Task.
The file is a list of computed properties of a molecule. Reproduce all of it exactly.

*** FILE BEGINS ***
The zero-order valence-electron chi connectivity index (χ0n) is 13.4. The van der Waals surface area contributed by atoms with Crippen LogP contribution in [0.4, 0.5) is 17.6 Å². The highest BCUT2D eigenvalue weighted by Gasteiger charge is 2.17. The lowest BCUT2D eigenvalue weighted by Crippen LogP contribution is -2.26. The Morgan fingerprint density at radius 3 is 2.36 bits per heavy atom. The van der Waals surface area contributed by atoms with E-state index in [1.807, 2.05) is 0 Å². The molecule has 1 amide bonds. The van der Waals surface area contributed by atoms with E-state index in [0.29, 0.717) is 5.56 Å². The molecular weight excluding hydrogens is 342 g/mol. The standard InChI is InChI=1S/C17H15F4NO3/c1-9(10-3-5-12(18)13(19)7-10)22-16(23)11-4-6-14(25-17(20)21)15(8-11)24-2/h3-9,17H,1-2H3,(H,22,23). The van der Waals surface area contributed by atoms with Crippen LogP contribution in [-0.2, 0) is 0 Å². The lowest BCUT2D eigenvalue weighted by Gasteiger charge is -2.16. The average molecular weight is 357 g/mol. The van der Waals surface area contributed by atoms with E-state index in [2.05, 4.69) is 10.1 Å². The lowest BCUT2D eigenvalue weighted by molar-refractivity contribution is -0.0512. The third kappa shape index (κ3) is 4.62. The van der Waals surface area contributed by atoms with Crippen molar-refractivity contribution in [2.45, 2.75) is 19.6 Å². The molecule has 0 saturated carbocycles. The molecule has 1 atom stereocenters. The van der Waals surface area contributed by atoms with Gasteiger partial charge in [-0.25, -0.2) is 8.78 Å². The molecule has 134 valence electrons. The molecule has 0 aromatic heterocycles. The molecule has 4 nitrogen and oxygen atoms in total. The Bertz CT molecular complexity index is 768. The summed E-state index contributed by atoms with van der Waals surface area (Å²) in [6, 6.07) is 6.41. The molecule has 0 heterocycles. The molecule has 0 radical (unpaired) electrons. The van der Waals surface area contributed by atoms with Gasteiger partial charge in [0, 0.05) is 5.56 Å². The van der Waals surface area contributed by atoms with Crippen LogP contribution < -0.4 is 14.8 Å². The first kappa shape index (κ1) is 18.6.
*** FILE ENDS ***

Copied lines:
The zero-order valence-electron chi connectivity index (χ0n) is 13.4. The van der Waals surface area contributed by atoms with Crippen LogP contribution in [0.4, 0.5) is 17.6 Å². The highest BCUT2D eigenvalue weighted by Gasteiger charge is 2.17. The lowest BCUT2D eigenvalue weighted by Crippen LogP contribution is -2.26. The Morgan fingerprint density at radius 3 is 2.36 bits per heavy atom. The van der Waals surface area contributed by atoms with E-state index in [1.807, 2.05) is 0 Å². The molecule has 1 amide bonds. The van der Waals surface area contributed by atoms with E-state index in [0.29, 0.717) is 5.56 Å². The molecular weight excluding hydrogens is 342 g/mol. The standard InChI is InChI=1S/C17H15F4NO3/c1-9(10-3-5-12(18)13(19)7-10)22-16(23)11-4-6-14(25-17(20)21)15(8-11)24-2/h3-9,17H,1-2H3,(H,22,23). The van der Waals surface area contributed by atoms with Crippen LogP contribution in [-0.2, 0) is 0 Å². The lowest BCUT2D eigenvalue weighted by Gasteiger charge is -2.16. The average molecular weight is 357 g/mol. The van der Waals surface area contributed by atoms with E-state index in [2.05, 4.69) is 10.1 Å². The lowest BCUT2D eigenvalue weighted by molar-refractivity contribution is -0.0512. The third kappa shape index (κ3) is 4.62. The van der Waals surface area contributed by atoms with Crippen molar-refractivity contribution in [2.45, 2.75) is 19.6 Å². The molecule has 0 saturated carbocycles. The molecule has 1 atom stereocenters. The van der Waals surface area contributed by atoms with Gasteiger partial charge in [-0.25, -0.2) is 8.78 Å². The molecule has 134 valence electrons. The molecule has 0 aromatic heterocycles. The molecule has 4 nitrogen and oxygen atoms in total. The Bertz CT molecular complexity index is 768. The summed E-state index contributed by atoms with van der Waals surface area (Å²) in [6, 6.07) is 6.41. The molecule has 0 heterocycles. The molecule has 0 radical (unpaired) electrons. The van der Waals surface area contributed by atoms with Gasteiger partial charge in [0, 0.05) is 5.56 Å². The van der Waals surface area contributed by atoms with Crippen LogP contribution < -0.4 is 14.8 Å². The first kappa shape index (κ1) is 18.6.